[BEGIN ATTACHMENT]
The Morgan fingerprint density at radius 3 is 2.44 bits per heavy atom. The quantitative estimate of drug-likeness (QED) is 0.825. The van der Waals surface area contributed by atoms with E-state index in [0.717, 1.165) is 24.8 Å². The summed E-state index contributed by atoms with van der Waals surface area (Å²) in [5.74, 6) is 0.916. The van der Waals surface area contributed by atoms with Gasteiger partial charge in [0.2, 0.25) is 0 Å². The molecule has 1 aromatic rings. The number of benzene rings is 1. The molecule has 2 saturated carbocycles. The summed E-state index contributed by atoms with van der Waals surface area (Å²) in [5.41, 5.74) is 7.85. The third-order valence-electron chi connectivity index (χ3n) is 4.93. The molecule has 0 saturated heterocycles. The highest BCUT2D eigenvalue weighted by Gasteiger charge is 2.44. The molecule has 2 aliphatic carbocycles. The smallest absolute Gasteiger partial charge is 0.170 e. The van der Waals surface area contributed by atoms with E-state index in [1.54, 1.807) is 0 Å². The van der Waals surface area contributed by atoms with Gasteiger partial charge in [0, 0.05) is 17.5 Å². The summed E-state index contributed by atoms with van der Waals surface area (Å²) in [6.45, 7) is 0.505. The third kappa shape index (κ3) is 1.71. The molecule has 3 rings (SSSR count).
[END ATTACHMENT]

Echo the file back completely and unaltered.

The Morgan fingerprint density at radius 3 is 2.44 bits per heavy atom. The quantitative estimate of drug-likeness (QED) is 0.825. The van der Waals surface area contributed by atoms with E-state index in [0.717, 1.165) is 24.8 Å². The summed E-state index contributed by atoms with van der Waals surface area (Å²) in [5.74, 6) is 0.916. The van der Waals surface area contributed by atoms with Gasteiger partial charge in [0.2, 0.25) is 0 Å². The molecule has 1 aromatic rings. The number of benzene rings is 1. The molecule has 2 saturated carbocycles. The summed E-state index contributed by atoms with van der Waals surface area (Å²) in [5.41, 5.74) is 7.85. The third-order valence-electron chi connectivity index (χ3n) is 4.93. The molecule has 0 saturated heterocycles. The highest BCUT2D eigenvalue weighted by Gasteiger charge is 2.44. The molecule has 2 aliphatic carbocycles. The smallest absolute Gasteiger partial charge is 0.170 e. The van der Waals surface area contributed by atoms with E-state index in [1.54, 1.807) is 0 Å². The van der Waals surface area contributed by atoms with Gasteiger partial charge in [0, 0.05) is 17.5 Å². The summed E-state index contributed by atoms with van der Waals surface area (Å²) in [6.45, 7) is 0.505. The third kappa shape index (κ3) is 1.71. The molecule has 3 rings (SSSR count).